The Change outputs include (i) the RFCs , either approved or rejected, (ii) Resulted cahnges to the services or the configuaration items, (iii) Updated Change Schedules and published Project Service Outages (iv) Approved Change Execution Plan, (v) Change Documents and Records ( digitized or manually maintained and preserved) , (vi)Management Reports to analyse and review.

Change Management- What change does it track?
As you all probably know, ITIL talks about three types of change request or change order – normal, standard and emergency changes. The ITIL Change Management process embraces a long range of workflow typically comprised of drafting and registering/ recording the Change Request (usually known as RFC), reviewing the change, assessing the risk and impact of proposed change, its approval cycles with change authorization, planning, coordinating and implementing the change, communicating /reporting the stake-holders, performing the post-implementation review and, finally, closing of the RFC. The Change Advisory Board (CAB) plays the important role in ITIL model as the nodal authorization body, which examines the change proposals, approves and authorizes the change. For emergency change, ITIL v3 recommends Emergency Change Advisory Board (ECAB), a slimmer authorization body for quick emergency assessment and decision.
ITIL Change Management - the 7Rs of Change

ITIL change management recommendations emphasize the activity of assessing and evaluating the change requests or change orders. During change assessment, some generic questions, popularly known as 7 Rs of change management, play critical role in judging its potential impact on service assets and configurations. It includes two ‘who’s – who raised the change request/change order and who is responsible. And five ‘what’s – what are the reason, return expected from change request, risks involved, resources required and relationship with other change order or change request (either in pipeline or executed).
  • WHO is the Requestor ?
  • WHO is Responsible for the build, QA and final change implementation?
  • WHAT is the Reason - what necessitates the change?
  • WHAT is the expected Return from the change?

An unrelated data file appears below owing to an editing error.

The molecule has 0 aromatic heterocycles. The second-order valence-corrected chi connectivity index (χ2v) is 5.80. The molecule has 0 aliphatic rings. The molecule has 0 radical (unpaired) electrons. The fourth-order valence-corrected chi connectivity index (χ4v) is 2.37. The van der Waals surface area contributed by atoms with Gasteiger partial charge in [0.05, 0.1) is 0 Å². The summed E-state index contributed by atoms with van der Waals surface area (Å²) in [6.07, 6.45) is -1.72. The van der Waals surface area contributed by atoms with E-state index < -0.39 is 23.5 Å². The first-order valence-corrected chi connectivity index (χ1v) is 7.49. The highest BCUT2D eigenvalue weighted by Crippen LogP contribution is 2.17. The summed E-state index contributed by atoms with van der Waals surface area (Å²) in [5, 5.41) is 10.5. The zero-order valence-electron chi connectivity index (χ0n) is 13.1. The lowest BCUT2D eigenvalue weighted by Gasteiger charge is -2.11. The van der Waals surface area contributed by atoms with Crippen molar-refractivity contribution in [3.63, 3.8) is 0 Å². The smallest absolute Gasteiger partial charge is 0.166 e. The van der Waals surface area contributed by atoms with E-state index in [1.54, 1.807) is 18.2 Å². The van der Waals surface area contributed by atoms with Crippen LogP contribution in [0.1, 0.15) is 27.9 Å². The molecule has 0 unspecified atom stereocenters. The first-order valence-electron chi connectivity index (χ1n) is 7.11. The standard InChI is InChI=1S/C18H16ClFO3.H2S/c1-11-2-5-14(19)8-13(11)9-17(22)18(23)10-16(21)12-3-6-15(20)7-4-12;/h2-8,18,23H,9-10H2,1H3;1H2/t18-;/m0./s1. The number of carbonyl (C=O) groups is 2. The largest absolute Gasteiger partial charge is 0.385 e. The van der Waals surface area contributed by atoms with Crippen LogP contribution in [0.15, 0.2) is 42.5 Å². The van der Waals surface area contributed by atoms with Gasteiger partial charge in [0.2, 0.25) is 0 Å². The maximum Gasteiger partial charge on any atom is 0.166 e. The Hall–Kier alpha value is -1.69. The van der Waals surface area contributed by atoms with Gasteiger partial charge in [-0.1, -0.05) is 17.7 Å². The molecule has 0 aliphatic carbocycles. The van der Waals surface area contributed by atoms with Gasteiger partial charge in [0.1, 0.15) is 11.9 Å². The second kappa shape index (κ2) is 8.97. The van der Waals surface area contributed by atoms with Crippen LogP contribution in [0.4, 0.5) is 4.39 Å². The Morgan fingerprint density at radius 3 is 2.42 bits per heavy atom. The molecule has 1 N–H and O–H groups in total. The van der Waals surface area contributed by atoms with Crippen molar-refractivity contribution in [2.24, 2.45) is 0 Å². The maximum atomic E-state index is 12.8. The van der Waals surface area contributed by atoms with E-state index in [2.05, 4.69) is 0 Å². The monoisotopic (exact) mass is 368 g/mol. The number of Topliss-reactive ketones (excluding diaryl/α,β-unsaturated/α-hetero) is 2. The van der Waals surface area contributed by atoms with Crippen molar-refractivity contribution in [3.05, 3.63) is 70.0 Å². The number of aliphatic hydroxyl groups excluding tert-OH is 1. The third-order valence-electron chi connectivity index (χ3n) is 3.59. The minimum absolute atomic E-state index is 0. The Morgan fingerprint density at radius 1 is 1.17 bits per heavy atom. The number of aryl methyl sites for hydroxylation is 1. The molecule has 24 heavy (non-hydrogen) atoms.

• WHAT Risk factors are associated with the change?
  • WHAT Resources are required to execute the change?
  • WHAT is the inter- Relationship between this change and other changes?

It is necessary to bear in mind that ITIL Change Control methodologies cannot effectively work in isolation and is a part of the integrative and interactive forces of IT service management. The ITIL Change Management module works seamlessly with the wide network of its partner service management components and the process interfaces like the CMDB or Asset and Configuration Management, IT Service Continuity Management, Request Management, Service Desk, Capacity and Demand Management, Release and Deployment Management and even with Knowledge Management processes.For example, an incident may lead to a change request and that change may require some CMDB change in terms of modification of some attributes of a CI; or it might alternatively bring a new CI in the CMDB database resulting in a new service enlisted on 'Service Catalog' and spawning associated access requests for that service through request management module.The new services, thus created, may also necessitate the associated SLA or SLO requirement.

Now,this does not mean that in absence of desired integration with the associated component services, it is not meaningful to start implementing ITIL change management processes. It is always necessary, for a start-up or a not-so-matured IT setup, to have a defined process-flow, procedure and guidelines for IT Change Management (in contrast with having no process at all in place), though initially it might not be hundred percent compliant with the ITIL framework.

ITIL Change Management process and Release Management

It is also relevant to briefly touch upon the realtionship between the ITIL change management process and Release Management. The latter encompasses the stream of activities of building/releasing changes, and is included as a component of the Service Support Set in ITIL. The dependencies between ITIL Change Management and Release Management are intricate.Release Management is proactive planning on how new or modified services,which are basically introduction of changes, are rolled out.It is a structured blueprint to bundle up the rolling out of changes in effective manner.The phased roll-out also minimises incidents affecting users and necessitates less reactive intervention.In other words, the central focus of release management is the planning and execution of the release. The release control follows the cycle of building, testing, preaparing the package and its deployment execution.The crucial aspect of release management, that distinguishes it from ITIL Change Managementproces is the range of activities that emphasize on deployment of changes - how, when and at what rate.